Who Will Be First?

Stockholm (HedgeNordic) – One of the largest hedge funds in the Nordics believes that Norway’s central bank, Norges Bank, will be the first central bank within the G10 universe to increase interest rates. “We think Norges Bank will be the first central bank [in the G10 currency sphere]to raise rates,” Bjørn Roger Wilhelmsen (pictured), founding partner and chief economist at Nordkinn Asset Management, tells Bloomberg.

According to Wilhelmsen, who used to work as an economist for the Central Bank of Norway developing economic models for the monetary policy department, reckons that the first interest rate increase “will probably come at the end of 2021.” This view is currently reflected in market prices “to a smaller extent,” asserts Wilhelmsen.

“We think Norges Bank will be the first central bank [in the G10 currency sphere]to raise rates.”

Nordkinn Asset Management runs a global macro fixed-income fund that oversees more than €1.1 billion in assets under management. With a year-to-date advance of 6.1 percent through the end of August, Nordkinn Fixed Income Macro Fund is on track to achieve its best annual performance since launching during the summer of 2013. The global macro fixed-income fund delivered an annualized return of 3.3 percent since its launch in July of 2013, just shy of its return target of four percent over the risk-free rate. The returns, however, have been achieved with an annualized volatility of only 2.3 percent, resulting in an inception-to-date Sharpe ratio of 1.4.

Nordkinn Asset Management has recently hired two investment strategies to strengthen the team’s ability to find new opportunities in the current low-rate environment. The asset manager just recently hired Kjetil Høyland, a lead strategist at Nordea. “When interest rates are zero, you evidently need a lot of good ideas to create a 4 percent return,” Wilhelmsen tells Bloomberg. “You need to do a lot of research to find good opportunities. We need more people to find them.”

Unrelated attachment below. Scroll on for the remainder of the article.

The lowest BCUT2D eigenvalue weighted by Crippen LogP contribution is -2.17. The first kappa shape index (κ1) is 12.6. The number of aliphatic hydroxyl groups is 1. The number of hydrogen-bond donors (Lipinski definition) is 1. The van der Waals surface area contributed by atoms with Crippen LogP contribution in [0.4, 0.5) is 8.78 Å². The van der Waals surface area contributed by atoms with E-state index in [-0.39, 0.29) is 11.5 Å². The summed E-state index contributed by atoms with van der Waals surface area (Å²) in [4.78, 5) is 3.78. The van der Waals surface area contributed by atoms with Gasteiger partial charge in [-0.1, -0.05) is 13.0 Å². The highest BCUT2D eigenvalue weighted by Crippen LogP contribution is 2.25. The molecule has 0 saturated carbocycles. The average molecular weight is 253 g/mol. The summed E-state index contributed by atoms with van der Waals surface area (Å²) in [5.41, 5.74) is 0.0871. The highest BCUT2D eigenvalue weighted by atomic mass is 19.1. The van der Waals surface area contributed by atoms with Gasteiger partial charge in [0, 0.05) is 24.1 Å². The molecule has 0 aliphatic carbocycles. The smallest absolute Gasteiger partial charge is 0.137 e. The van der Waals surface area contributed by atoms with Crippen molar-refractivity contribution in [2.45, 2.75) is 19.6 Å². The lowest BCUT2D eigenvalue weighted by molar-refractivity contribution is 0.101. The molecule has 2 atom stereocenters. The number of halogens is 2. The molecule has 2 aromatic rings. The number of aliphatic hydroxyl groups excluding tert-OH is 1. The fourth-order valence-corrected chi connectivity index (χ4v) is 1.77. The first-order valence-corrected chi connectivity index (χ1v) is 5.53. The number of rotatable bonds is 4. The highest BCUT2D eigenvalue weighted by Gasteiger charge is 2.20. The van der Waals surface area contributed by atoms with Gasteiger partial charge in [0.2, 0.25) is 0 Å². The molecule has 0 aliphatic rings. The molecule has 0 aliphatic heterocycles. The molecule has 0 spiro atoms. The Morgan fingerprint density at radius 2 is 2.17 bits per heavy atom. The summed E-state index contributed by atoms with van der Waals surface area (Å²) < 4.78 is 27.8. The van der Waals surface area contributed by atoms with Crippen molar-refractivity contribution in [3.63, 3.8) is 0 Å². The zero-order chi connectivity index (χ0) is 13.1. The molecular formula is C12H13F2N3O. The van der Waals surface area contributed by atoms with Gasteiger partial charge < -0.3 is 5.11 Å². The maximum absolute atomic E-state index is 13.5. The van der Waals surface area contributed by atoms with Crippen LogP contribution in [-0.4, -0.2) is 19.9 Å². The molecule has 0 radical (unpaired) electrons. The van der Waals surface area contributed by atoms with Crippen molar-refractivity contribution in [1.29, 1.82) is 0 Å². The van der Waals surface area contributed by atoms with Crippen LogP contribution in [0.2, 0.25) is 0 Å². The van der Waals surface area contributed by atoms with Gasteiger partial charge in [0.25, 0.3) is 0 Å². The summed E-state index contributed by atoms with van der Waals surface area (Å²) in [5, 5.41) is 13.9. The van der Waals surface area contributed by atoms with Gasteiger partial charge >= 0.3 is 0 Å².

“When interest rates are zero, you evidently need a lot of good ideas to create a 4 percent return. You need to do a lot of research to find good opportunities. We need more people to find them.”

Norges Bank, which is set to announce its next rate decision on September 24, announced during the summer that its key policy interest rate would be kept on hold at zero for the time being, signalling rates could go up in late 2022. However, Norway’s mainland economy, which excludes the oil and gas sector, has navigated the COVID-19 pandemic better than other countries. “Norway distinguishes itself,” Wilhelmsen tells Bloomberg. The team at Nordkinn is buying interest rate swaps in Norway and selling swaps in other countries to bet on Norges Bank raising interest rates at the end of 2021. “It’s a relative value trade,” according to Wilhelmsen.

“We believed there would be lower inflation expectations. And the Riksbank would keep rates at a low level for a long time. That theme was boosted by the corona crisis.”

The team running Nordkinn Fixed Income Macro Fund also expects inflation in Sweden to be lower than in other countries. The fund is short Swedish inflation-linked bonds and long U.S. and eurozone inflation-linked bonds. “We believed there would be lower inflation expectations. And the Riksbank would keep rates at a low level for a long time. That theme was boosted by the corona crisis,” Wilhelmsen tells Bloomberg. It is “one of the biggest cases we’ve had and with the highest conviction. We still have belief in that.”

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About Author

Eugeniu Guzun serves as a data analyst responsible for maintaining and gatekeeping the Nordic Hedge Index (NHX), as well as being a novice columnist covering the Nordic hedge fund industry for HedgeNordic. Prior to joining HedgeNordic, Eugeniu had served as a columnist for a U.S. journal covering insider trading activity, activist campaigns and hedge fund moves. Eugeniu completed his Master’s degree at the Stockholm School of Economics in 2018.

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